3.  A private staff reporting area should be provided.
4.  Access to oxygen should be provided.
Freestanding hospice facilities 16 or more beds in a large group home setting Nourishment kitchen with family access that includes coffee-maker or automatic coffee dispenser, refrigerator, microwave, and dispensing ice machine

Decentralized facilities or centralized facilities with warming kitchen with catering contract

Dining may be centralized and/or in room
Private rooms with private bath and toilet unless justified by the functional program and approved by the AHJ in accordance with Section 3.3-2.2.1 (Resident Unit-General)

Includes multiple-occupancy rooms under special circumstances for indigent care with approval of local authorities
Decentralized

Shower provided for staff

Shower provided for family (if showers not provided in resident rooms)
1.  Corridors should have a minimum width of 8'-0" (2.44 meters). Handrails should be installed in corridors.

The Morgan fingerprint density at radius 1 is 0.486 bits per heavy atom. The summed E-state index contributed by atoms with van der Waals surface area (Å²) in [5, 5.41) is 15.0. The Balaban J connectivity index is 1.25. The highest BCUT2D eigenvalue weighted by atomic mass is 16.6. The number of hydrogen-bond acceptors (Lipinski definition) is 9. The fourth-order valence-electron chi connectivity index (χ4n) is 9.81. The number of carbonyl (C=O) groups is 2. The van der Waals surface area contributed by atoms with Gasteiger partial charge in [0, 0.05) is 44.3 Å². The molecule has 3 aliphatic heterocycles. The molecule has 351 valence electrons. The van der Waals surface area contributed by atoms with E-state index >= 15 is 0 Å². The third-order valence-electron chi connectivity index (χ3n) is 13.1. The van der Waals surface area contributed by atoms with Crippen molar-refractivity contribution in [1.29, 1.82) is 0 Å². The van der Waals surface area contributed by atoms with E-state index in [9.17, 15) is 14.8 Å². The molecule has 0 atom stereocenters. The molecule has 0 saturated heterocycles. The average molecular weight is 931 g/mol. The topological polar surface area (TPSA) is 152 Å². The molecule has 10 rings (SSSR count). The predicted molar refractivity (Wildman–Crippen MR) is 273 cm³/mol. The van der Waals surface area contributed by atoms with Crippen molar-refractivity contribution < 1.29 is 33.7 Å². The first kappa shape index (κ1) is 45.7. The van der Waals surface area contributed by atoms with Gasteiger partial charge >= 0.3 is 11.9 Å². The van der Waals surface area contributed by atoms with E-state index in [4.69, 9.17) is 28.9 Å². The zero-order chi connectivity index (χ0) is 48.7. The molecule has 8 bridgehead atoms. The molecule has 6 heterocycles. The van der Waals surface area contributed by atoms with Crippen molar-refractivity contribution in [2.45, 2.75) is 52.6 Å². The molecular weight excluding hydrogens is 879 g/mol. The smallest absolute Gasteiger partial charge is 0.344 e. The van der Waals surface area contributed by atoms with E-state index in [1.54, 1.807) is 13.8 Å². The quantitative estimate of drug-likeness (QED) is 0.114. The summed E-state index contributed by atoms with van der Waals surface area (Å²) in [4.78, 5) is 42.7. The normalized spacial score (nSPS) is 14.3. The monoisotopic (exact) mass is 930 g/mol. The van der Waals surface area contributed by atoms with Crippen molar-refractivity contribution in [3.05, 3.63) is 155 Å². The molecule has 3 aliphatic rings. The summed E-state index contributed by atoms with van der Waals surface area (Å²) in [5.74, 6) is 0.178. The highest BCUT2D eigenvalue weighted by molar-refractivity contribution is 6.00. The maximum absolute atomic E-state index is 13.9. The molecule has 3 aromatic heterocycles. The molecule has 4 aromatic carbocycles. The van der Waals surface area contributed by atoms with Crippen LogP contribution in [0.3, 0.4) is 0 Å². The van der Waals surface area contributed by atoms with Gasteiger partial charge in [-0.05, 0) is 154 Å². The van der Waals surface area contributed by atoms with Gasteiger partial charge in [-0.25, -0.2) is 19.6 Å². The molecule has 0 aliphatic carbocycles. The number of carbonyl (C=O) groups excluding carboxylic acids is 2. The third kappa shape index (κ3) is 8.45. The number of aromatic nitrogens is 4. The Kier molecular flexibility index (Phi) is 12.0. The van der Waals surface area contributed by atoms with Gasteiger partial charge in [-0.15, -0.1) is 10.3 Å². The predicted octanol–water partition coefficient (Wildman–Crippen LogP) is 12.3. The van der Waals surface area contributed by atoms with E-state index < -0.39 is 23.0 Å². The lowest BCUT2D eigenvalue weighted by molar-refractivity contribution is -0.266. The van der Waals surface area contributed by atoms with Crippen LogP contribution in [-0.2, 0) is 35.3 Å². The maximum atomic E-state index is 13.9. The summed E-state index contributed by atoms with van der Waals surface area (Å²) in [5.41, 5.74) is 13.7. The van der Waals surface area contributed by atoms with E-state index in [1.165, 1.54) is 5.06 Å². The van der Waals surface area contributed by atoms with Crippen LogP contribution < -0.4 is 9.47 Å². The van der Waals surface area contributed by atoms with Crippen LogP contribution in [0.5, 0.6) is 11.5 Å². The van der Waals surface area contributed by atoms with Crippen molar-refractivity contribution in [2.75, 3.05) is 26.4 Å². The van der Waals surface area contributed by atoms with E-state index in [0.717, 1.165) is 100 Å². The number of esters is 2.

2.  Access to oxygen should be provided.
3.  A nurse call system is required.
4.  Separate family support areas should be provided.
5.  An area for staff overnight stay should be provided for emergency use.
6.  At least one private dining room should be provided for family members who need respite. (Typically, staff eats in a break area, family members eat in resident rooms, and residents eat in bed.)
Hospital-based hospice facilities Any number of beds housed in a hospital setting, usually in a dedicated nursing unit, wing, or other section of the hospital Nourishment kitchen with family access that includes coffee-maker or automatic coffee dispenser, refrigerator, microwave, and dispensing ice machine (may be shared with family room)

Decentralized facilities or centralized facilities with warming kitchen with catering contract
Primarily private or semi-private rooms with private toilet room

Private rooms are recommended to allow for family members and visitors, overnight stays, and privacy.
Central or decentralized bathing facilities for residents

Shower provided for staff